Theodore Roosevelt's experiences in the North Dakota badlands deeply affected him in many ways. The conservation ethic he developed while in Dakota Territory influenced his policies as President.
- Credit / Author:
- National Park Service
[Birds, insects chirping]
The Elkhorn Ranch is one of the most significant historic sites in North Dakota. It has been called "the Walden Pond of the West." It was at this site that the seeds of conservation were planted in the mind of a young Theodore Roosevelt when he was a cattle rancher here in the 1880s.
Today, as in Roosevelt's time, visitors can experience tranquility, peacefulness, and a connection to nature. The landscape has remained generally unchanged since Roosevelt's day, and visitors can sit at the site of the Elkhorn Ranch house and contemplate the western wilderness, listen to birdsong, interpret the rhythmic melody of the Little Missouri River, and be cooled off by the breeze blowing through the cottonwood trees.
Theodore Roosevelt saw the Industrial Revolution transform the American landscape during his lifetime. Like most Americans at that time, he, too, had a yearning to use America's natural resources, but he believed in using them wisely. It was in Dakota Territory that his progressive ideas about conservation began to take shape.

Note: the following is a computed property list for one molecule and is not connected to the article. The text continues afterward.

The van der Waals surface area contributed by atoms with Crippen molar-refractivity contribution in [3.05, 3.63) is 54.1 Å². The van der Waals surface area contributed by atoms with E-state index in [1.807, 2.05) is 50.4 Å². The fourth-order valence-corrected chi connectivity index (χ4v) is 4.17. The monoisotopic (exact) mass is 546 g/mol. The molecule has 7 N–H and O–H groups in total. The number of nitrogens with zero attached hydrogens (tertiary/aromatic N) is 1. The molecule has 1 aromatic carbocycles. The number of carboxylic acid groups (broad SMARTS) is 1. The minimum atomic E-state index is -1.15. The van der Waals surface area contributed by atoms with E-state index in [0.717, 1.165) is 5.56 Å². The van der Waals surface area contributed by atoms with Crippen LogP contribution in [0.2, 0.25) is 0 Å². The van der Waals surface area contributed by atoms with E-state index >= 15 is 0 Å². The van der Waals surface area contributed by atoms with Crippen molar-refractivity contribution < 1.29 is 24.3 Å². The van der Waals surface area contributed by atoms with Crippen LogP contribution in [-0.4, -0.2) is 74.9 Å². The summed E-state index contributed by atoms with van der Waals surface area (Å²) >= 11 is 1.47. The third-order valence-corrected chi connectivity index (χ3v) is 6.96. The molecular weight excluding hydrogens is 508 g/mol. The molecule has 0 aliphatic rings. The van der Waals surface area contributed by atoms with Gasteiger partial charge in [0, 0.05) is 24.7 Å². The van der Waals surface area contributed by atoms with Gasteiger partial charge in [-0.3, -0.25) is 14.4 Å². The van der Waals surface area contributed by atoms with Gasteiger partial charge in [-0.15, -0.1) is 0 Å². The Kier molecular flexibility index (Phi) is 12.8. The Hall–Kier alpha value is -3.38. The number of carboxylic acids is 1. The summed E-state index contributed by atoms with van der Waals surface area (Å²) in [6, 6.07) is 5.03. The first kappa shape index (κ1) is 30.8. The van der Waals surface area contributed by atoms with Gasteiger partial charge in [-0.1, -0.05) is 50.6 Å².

On Valentine's Day 1884, TR's wife and mother both died. Theodore Roosevelt came to the Elkhorn Ranch to heal himself from the pain associated with their deaths. By the time he left for New York in the Fall of 1886, the Elkhorn Ranch had changed him forever. It not only allowed him to live the rough and uncomplicated lifestyle that let him come to terms with his grief, it also provided him with the necessary inspiration and tools to develop a conservation ethic. Throughout his presidency, he used his experiences in the west as the foundation for his conservation policies.
It was here that Theodore Roosevelt witnessed the end of the western frontier.
It was here that he witnessed the near-extinction of the American bison.
It was here that he witnessed the overgrazing of land.
And it was here that he realized the urgent need to protect America's natural resources for the benefit of future generations.
By the end of his presidency, TR had placed over 230 million acres of land under public protection. He created 150 national forests, 51 federal bird reservations, 4 national game preserves, 5 national parks, and 18 national monuments.
As Theodore Roosevelt said, "There can be no greater issue than that of conservation in this country. Just as we must conserve our men, and women, and children, so we must conserve the resources of the land on which they live."